With upcoming chips, Qualcomm will expand 5G access beyond flagship phones

Wireless carriers are rushing to retool their infrastructure for 5G and the technology is already live in some major cities. Currently, however, only flagship phones such as the $1,299 edition of the Samsung Galaxy S10 can take advantage of the speeds offered by next-generation mobile networks. 

Qualcomm Inc. intends to change that. The company, one of the mobile industry’s main chip suppliers, today revealed plans to launch a new batch of 5G-compatible processors that will extend the high-speed networking technology to midrange phones.

Currently, the only Qualcomm chip with 5G support is the top-end Snapdragon 845 that powers the Galaxy S10. It relies on a standalone modem likewise sold by Qualcomm for connectivity. The company is now readying a seven-nanometer version of its cheaper, midrange Snapdragon 7 Series chip that has 5G capabilities built-in, which will remove the need for handset makers to include a standalone modem in their devices.

Qualcomm started sampling test units to manufacturers last quarter. According to the company, the chip will become available in commercial quantities before year’s end and the first devices to feature it under the hood should arrive by early 2020. A dozen handset makers have signed up to use the 7 Series silicon so far.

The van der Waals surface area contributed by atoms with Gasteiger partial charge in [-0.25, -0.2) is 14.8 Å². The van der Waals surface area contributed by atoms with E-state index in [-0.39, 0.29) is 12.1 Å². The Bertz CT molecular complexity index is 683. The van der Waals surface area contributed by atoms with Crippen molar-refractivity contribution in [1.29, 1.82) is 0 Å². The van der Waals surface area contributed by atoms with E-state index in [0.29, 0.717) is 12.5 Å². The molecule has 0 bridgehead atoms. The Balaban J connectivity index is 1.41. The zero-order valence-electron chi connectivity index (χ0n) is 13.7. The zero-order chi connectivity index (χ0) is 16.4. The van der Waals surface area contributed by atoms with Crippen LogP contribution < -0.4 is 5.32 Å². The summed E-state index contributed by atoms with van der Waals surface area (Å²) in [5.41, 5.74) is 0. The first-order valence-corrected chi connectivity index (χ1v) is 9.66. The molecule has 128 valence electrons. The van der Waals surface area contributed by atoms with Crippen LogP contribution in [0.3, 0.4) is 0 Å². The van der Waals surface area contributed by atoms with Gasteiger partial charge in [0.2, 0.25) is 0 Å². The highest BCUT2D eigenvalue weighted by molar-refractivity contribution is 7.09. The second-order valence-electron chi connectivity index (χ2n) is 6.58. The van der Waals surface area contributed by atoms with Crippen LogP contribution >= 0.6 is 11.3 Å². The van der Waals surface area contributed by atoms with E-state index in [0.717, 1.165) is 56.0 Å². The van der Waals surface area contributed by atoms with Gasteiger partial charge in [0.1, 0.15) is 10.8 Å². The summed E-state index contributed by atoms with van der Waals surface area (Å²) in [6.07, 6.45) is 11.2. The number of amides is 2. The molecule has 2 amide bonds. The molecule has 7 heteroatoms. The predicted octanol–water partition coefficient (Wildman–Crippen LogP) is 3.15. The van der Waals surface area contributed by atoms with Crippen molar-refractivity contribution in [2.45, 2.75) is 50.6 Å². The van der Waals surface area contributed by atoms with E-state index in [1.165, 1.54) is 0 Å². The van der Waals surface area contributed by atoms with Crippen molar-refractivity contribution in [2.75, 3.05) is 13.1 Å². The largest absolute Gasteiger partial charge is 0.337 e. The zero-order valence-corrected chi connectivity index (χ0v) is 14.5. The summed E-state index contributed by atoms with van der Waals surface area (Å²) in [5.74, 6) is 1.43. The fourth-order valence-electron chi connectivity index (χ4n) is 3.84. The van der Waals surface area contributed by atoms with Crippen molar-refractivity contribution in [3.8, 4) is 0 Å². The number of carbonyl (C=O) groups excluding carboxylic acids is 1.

The chip is set to be followed by an upgraded version of the lower-end Snapdragon 6 Series, which Qualcomm aims to launch in the second half of 2020. The new 6 Series processors are set to feature 5G support as well but will require a separate modem like the current Snapdragon 845 in the Galaxy S10.

Mobile internet isn’t the only use case Qualcomm envisions for its 5G baseband hardware. In conjunction with the new processors, the company today unveiled an antenna system that will enable home routers to take advantage of the networking technology as well. The QTM527 antenna (pictured) can connect to carrier base stations from a maximum distance of 0.68 miles in cities and 1.06 miles in rural environments.

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Photo: Qualcomm

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